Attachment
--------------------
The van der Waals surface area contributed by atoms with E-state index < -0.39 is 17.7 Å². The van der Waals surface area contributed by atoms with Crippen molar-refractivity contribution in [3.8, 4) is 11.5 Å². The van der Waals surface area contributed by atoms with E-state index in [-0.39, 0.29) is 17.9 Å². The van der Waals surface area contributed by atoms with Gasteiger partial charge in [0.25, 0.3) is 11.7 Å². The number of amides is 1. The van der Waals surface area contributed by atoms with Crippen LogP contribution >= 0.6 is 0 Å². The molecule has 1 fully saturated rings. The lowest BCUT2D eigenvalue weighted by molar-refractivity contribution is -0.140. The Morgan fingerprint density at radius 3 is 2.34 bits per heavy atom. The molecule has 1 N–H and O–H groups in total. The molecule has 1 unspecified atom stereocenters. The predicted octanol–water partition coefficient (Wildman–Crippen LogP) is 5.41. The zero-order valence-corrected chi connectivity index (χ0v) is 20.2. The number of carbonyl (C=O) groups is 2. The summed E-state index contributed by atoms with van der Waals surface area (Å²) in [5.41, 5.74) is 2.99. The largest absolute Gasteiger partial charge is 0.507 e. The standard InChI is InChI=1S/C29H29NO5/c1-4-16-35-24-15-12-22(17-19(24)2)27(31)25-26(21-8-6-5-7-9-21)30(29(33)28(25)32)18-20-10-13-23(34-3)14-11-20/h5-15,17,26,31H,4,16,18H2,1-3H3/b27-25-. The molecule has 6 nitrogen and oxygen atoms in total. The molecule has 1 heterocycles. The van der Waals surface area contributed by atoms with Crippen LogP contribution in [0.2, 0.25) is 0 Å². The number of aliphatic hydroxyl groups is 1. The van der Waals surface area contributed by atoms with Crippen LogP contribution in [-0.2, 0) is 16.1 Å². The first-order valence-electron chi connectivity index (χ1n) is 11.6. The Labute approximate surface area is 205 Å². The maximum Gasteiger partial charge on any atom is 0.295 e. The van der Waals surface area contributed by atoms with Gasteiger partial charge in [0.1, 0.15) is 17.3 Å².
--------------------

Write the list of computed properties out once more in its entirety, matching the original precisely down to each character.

The van der Waals surface area contributed by atoms with E-state index < -0.39 is 17.7 Å². The van der Waals surface area contributed by atoms with Crippen molar-refractivity contribution in [3.8, 4) is 11.5 Å². The van der Waals surface area contributed by atoms with E-state index in [-0.39, 0.29) is 17.9 Å². The van der Waals surface area contributed by atoms with Gasteiger partial charge in [0.25, 0.3) is 11.7 Å². The number of amides is 1. The van der Waals surface area contributed by atoms with Crippen LogP contribution >= 0.6 is 0 Å². The molecule has 1 fully saturated rings. The lowest BCUT2D eigenvalue weighted by molar-refractivity contribution is -0.140. The Morgan fingerprint density at radius 3 is 2.34 bits per heavy atom. The molecule has 1 N–H and O–H groups in total. The molecule has 1 unspecified atom stereocenters. The predicted octanol–water partition coefficient (Wildman–Crippen LogP) is 5.41. The zero-order valence-corrected chi connectivity index (χ0v) is 20.2. The number of carbonyl (C=O) groups is 2. The summed E-state index contributed by atoms with van der Waals surface area (Å²) in [5.41, 5.74) is 2.99. The largest absolute Gasteiger partial charge is 0.507 e. The standard InChI is InChI=1S/C29H29NO5/c1-4-16-35-24-15-12-22(17-19(24)2)27(31)25-26(21-8-6-5-7-9-21)30(29(33)28(25)32)18-20-10-13-23(34-3)14-11-20/h5-15,17,26,31H,4,16,18H2,1-3H3/b27-25-. The molecule has 6 nitrogen and oxygen atoms in total. The molecule has 1 heterocycles. The van der Waals surface area contributed by atoms with Crippen LogP contribution in [0.2, 0.25) is 0 Å². The number of aliphatic hydroxyl groups is 1. The van der Waals surface area contributed by atoms with Crippen LogP contribution in [-0.2, 0) is 16.1 Å². The first-order valence-electron chi connectivity index (χ1n) is 11.6. The Labute approximate surface area is 205 Å². The maximum Gasteiger partial charge on any atom is 0.295 e. The van der Waals surface area contributed by atoms with Gasteiger partial charge in [0.1, 0.15) is 17.3 Å².